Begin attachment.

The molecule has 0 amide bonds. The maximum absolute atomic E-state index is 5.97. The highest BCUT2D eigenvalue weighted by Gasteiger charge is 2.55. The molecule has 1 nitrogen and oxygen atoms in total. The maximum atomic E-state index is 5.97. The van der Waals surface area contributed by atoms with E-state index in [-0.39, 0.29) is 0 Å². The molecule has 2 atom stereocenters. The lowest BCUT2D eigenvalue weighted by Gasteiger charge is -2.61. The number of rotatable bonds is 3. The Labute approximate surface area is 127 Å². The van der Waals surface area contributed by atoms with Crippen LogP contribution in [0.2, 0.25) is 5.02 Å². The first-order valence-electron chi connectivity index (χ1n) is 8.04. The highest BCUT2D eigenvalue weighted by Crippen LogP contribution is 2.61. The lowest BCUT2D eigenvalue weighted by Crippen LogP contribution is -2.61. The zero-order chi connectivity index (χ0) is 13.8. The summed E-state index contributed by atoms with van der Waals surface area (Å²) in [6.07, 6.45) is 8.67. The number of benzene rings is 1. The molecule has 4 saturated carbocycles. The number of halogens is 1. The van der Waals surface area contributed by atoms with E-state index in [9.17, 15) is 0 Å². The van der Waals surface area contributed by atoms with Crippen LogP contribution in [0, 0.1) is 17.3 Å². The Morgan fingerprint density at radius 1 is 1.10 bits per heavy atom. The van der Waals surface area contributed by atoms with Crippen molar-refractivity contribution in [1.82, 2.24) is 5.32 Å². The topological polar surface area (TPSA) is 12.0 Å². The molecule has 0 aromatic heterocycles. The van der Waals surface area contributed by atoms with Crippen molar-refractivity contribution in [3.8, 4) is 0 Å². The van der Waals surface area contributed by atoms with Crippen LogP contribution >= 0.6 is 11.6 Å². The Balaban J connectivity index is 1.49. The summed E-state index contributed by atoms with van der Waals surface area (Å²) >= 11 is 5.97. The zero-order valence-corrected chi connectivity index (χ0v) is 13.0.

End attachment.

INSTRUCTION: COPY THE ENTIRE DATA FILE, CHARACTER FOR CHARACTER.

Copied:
The molecule has 0 amide bonds. The maximum absolute atomic E-state index is 5.97. The highest BCUT2D eigenvalue weighted by Gasteiger charge is 2.55. The molecule has 1 nitrogen and oxygen atoms in total. The maximum atomic E-state index is 5.97. The van der Waals surface area contributed by atoms with E-state index in [-0.39, 0.29) is 0 Å². The molecule has 2 atom stereocenters. The lowest BCUT2D eigenvalue weighted by Gasteiger charge is -2.61. The number of rotatable bonds is 3. The Labute approximate surface area is 127 Å². The van der Waals surface area contributed by atoms with Crippen LogP contribution in [0.2, 0.25) is 5.02 Å². The first-order valence-electron chi connectivity index (χ1n) is 8.04. The highest BCUT2D eigenvalue weighted by Crippen LogP contribution is 2.61. The lowest BCUT2D eigenvalue weighted by Crippen LogP contribution is -2.61. The zero-order chi connectivity index (χ0) is 13.8. The summed E-state index contributed by atoms with van der Waals surface area (Å²) in [6.07, 6.45) is 8.67. The number of benzene rings is 1. The molecule has 4 saturated carbocycles. The number of halogens is 1. The van der Waals surface area contributed by atoms with E-state index in [9.17, 15) is 0 Å². The van der Waals surface area contributed by atoms with Crippen LogP contribution in [0, 0.1) is 17.3 Å². The Morgan fingerprint density at radius 1 is 1.10 bits per heavy atom. The van der Waals surface area contributed by atoms with Crippen molar-refractivity contribution in [1.82, 2.24) is 5.32 Å². The topological polar surface area (TPSA) is 12.0 Å². The molecule has 0 aromatic heterocycles. The van der Waals surface area contributed by atoms with Crippen molar-refractivity contribution in [3.8, 4) is 0 Å². The van der Waals surface area contributed by atoms with Crippen LogP contribution >= 0.6 is 11.6 Å². The Balaban J connectivity index is 1.49. The summed E-state index contributed by atoms with van der Waals surface area (Å²) >= 11 is 5.97. The zero-order valence-corrected chi connectivity index (χ0v) is 13.0.